When I was a child I badly wanted to join the Girl Scouts. I envied my friends who got to wear cute skirts and collared shirts, sell cookies to win bikes, and earn badges for learning new skills I repeatedly begged my mother to let me sign up, but she refused. When I was very young she told me that the people in charge were not very nice people. I got older and she explained that the Boy Scouts and Girl Scouts of America had rules in place that prohibited the involvement of gay leaders in their organizations.
My mother said that by joining the Girl Scouts, I would be indirectly agreeing that homophobic ideals are okay, and that went against the principles of humanity that good people should follow. Over the years both gay rights in America and l have grown and evolved, the ban on gay leaders in the Boy Scouts was repealed in 2013.
While there has been steady progress, there is a common misconception among the public about how far gay rights have come.
Many seem to believe that the battle is over and gay and straight people are completely equal the relatively rapid progress of the Gay Rights Movement has actually been a detriment to the movement and the community because it creates a false belief of complete equality in the pubic eye. Close analysis of gay legislation and social treatment can dispel any belief that gay people are treated completely equally to straight people. 1969 marked the beginning of the gay rights movement.
On June 28 that year the infamous Stonewall Riots occurred in downtown Manhattan. Shortly after 3 am police raided the Stonewall Inn, a gay bar and club. They were legally justified, with the excuse that the establishment was serving liquor without a license, but it was commonly known that the real motivation behind the raid was homophobia.
The police initially arrested the staff of the bar, but they went further and arrested three drag queens and a lesbian woman. The arrests of the patrons of the club sparked outrage among the crowd and incited the riot. The Stonewall Riots were the beginning of the end of LGBT submission to mistreatment, many LGBT activist organizations formed as a result of the raid and the riot are still in place today. Since the Stonewall Riots, a lot has changed with regard to gay-straight interaction. One year after the riots marked the first annual Pride Parade, celebrating LGBT individuals, in 1973 homosexuality was removed from the list of officially recognized mental disorders. In 1978 Harvey Milk, of California, became the first openly man to be elected to a public office, in 1987, Barney Frank became the first openly gay member of Congress.
In 2000, Vermont became the first state to legalize same-sex marriage. Just this summer the Supreme Court ruled same-sex marriage legal across the country with an S-to-4 vote. Schools across the country are creating programs that help LGBT youth be comfortable with themselves and the world around them. However, despite the seemingly impressive progress, there is still more progress necessary before gay and straight people are seen as equals politically and socially. (Caron and Hanney) In modern American society, gay people do not live with ideal circumstances a huge threat and fear in the lives of gay people is hate crime. According to the Human Rights Campaign Foundation‘s Research Overview of Hate Crimes and Violence Against Lesbian, Gay, Bisexual, and Transgender People, “A hate crime or bias-motivated crime occurs when the perpetrator of the crime intentionally selects the victim because of who the victim is.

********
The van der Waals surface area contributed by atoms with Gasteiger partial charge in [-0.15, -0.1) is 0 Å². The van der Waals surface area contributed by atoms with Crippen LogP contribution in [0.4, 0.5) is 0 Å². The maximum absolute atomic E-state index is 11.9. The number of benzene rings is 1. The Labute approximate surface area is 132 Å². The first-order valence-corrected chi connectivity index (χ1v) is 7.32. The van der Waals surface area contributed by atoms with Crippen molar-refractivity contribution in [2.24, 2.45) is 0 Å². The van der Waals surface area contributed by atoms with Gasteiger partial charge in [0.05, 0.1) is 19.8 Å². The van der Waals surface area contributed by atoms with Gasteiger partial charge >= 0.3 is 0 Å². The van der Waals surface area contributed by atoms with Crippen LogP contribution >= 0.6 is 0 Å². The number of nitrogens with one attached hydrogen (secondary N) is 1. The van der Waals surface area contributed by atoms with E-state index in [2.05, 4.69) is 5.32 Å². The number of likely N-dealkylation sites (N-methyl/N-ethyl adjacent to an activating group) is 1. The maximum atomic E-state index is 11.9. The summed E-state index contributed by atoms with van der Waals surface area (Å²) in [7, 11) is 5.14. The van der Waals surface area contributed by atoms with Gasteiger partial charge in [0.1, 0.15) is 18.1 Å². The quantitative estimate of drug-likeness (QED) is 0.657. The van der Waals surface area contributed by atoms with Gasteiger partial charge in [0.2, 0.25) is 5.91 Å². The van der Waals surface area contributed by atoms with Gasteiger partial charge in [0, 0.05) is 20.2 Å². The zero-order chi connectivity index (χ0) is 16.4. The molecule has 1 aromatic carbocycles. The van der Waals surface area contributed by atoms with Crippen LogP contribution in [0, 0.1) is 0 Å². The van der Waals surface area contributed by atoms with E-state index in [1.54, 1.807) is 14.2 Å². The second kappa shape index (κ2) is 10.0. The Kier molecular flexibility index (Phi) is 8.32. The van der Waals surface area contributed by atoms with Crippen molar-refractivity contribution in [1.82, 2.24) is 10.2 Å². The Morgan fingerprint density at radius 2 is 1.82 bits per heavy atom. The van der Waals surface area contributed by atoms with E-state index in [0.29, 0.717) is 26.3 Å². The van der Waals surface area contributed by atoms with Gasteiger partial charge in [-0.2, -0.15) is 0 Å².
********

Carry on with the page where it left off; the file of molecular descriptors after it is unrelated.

While an act of violence against any individual is always a tragic event, violent crimes based on prejudice have a much stronger impact because the motive behind the crime is to terrorize an entire group or community” (Marzullo and Libman) Living with constant fear of being attacked is a unique terror that is much more prevalent for gay people than it is for straight people. The social forces that motivate this fear for gay people are one element that creates an ongoing inequality among different sexual orientations. Straight privilege shields straight people from experiencing the same fear and de jure discrimination that gay people do. Threats of hate crime are not just a social issue “Twenty states have no laws on the books for hate crimes specifically targeting LGBT individuals. In 2009, Congress passed the Matthew Shepard and James Byrd, Jr. Hate Crimes Prevention Act, which expanded federal hate crime laws to include gender, sexual orientation and gender identity.”